• Any comments included before the as statement will not get included
      • Do all variable declarations and assignment selects in a block
    • Example
    • (Can be found at http://www.mssqlserver.com/articles)
  • Transaction Control
    • Establish a transaction mode (chained or unchained) for your application -- Sybase only
    • Establish a consistent error handling strategy for any failed transaction
    • Implement standard procedure templates and transaction control in nested stored procedures to maintain consistency
  • @@trancount
    • @@trancount contains the nesting level of transaction
    • Each begin tran increments the variable
    • Each commit decrements the variable
    • Rollback resets @@trancount to 0
    • begin tran --@@trancount = 1
    • begin tran --@@trancount = 2
    • begin tran --@@trancount = 3
    • commit --@@trancount = 2
    • rollback --@@trancount = 0
  • Nested Procedures
    • You can nest procedures (have one procedure that calls another) up to 16 levels deep
    • create proc…
    • exec proc2...
    • exec proc3...
    • return
  • Nesting
    • A stored procedure containing a transaction can contain another procedure containing a transaction
    • Use @@trancount to keep track of the nesting level
    • After a commit or rollback in an inner nested procedure, will cause subsequent statements in the outer batch to execute
    • Keep in mind the effect of commit and rollback on @@trancount
  • Nesting and Savepoints
    • Nested transactions that contain savepoints, if rolled back, will not cause the outermost transaction to be rolled back
    • In order to achieve this effect, you must explicitly name the savepoint
    • save tran xyz...
    • rollback tran --Roll back to the savepoint
    • save tran xyz…
    • rollback --Rolls back everything
  • Server Cursors
    • Server cursors are cursors that execute within a stored procedure
    • They are declared and used exactly as was explained in the cursors unit
    • create proc…
    • declare mycursor for…
    • open mycursor…
    • fetch mycursor
    • close mycursor
    • deallocate mycursor
    • return
  • Cursor Scope
    • A stored procedure can access the cursors that are declared outside the procedure or in other procedures in the call tree
    • If a proc pA declares a cursor cA and then calls proc pB, pB can access cursor cA
    • If pB declares a cursor cA, then the cursor in pA is no longer available to pB or any procedures that it calls
  • Standards
    • Add defaults to all input arguments
    • Check for missing arguments and print a usage statement
    • Check the validity of parameters
    • Include return status for error handling
    • Print meaningful messages for the user
    • Comment your code
  • Restrictions
    • Some SQL statements can not be used
    • Create tables before you refer to them
    • A table can not be created, dropped, and recreated in the same procedure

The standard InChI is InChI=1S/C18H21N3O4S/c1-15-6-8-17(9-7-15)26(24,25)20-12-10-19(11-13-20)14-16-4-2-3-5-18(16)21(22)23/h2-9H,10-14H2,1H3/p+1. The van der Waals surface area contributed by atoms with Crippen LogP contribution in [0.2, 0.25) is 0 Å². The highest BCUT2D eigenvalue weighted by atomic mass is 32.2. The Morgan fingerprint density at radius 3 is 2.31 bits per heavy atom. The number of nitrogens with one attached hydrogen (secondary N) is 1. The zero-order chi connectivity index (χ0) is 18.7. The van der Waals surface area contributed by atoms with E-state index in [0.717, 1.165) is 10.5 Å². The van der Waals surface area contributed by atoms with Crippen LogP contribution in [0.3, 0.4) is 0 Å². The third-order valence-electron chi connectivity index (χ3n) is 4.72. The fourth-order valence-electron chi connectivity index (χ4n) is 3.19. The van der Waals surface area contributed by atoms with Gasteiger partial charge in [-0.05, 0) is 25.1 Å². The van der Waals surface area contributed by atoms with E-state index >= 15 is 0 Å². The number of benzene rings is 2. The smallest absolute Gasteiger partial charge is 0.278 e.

• You must drop a procedure before creating another one of the same name
    • Procedures can be nested up to 16 levels deep
  • Notes
    • Stored procedures can reference objects in another database
    • Temporary tables created in a procedure are dropped when the procedure ends
    • Set options in a procedure stay in effect for the duration of the procedure and are reset when it ends
  • Dependencies
    • Stored procedures operate on one or more objects in a database(s)
    • Use the sp_depends stored procedure to get a list of objects the stored procedure references
    • sp_depends proc_name
  • Recompile
    • A query plan is created the first time a procedure is executed
    • Sometimes, the query plan is out of date or a different query plan should be used
    • To cause SQL Server not recreate the query plan, use the with recompile option
    • create proc…
    • with recompile
    • as...
  • Recompile
    • Use the with recompile only when there is no way to predict the best query plan at compile time
    • You can also do this on a one time basis by specifying the with recompile in the execute statement
    • exec myproc with recompile
    • This is generally done to update a query plan with the statistics now available to the DBMS
  • Unit 14 Review
    • A stored procedure is a batch of SQL that is compiled and stored in a database
    • Some SQL statements can not be used in a procedure
    • A stored procedure can use input parameters to increase the flexibility of the procedure
    • Input parameters can be created with default values
    • Output parameters can be used to return values
    • Every procedure will give a return status
    • Comments should be placed in procedures to document the code
    • A procedure will take on the current transaction mode the session is working under
    • Transactions can be nested
    • @@trancount keeps track of the current nesting level
      • begin increments
      • commit decrements
      • rollback sets to 0
    • Stored procedures can see cursors declared within their calling tree
    • Use the with recompile option to recreate a query plan
  • Unit 14 Exercises
    • Time allotted for exercises is 1 hour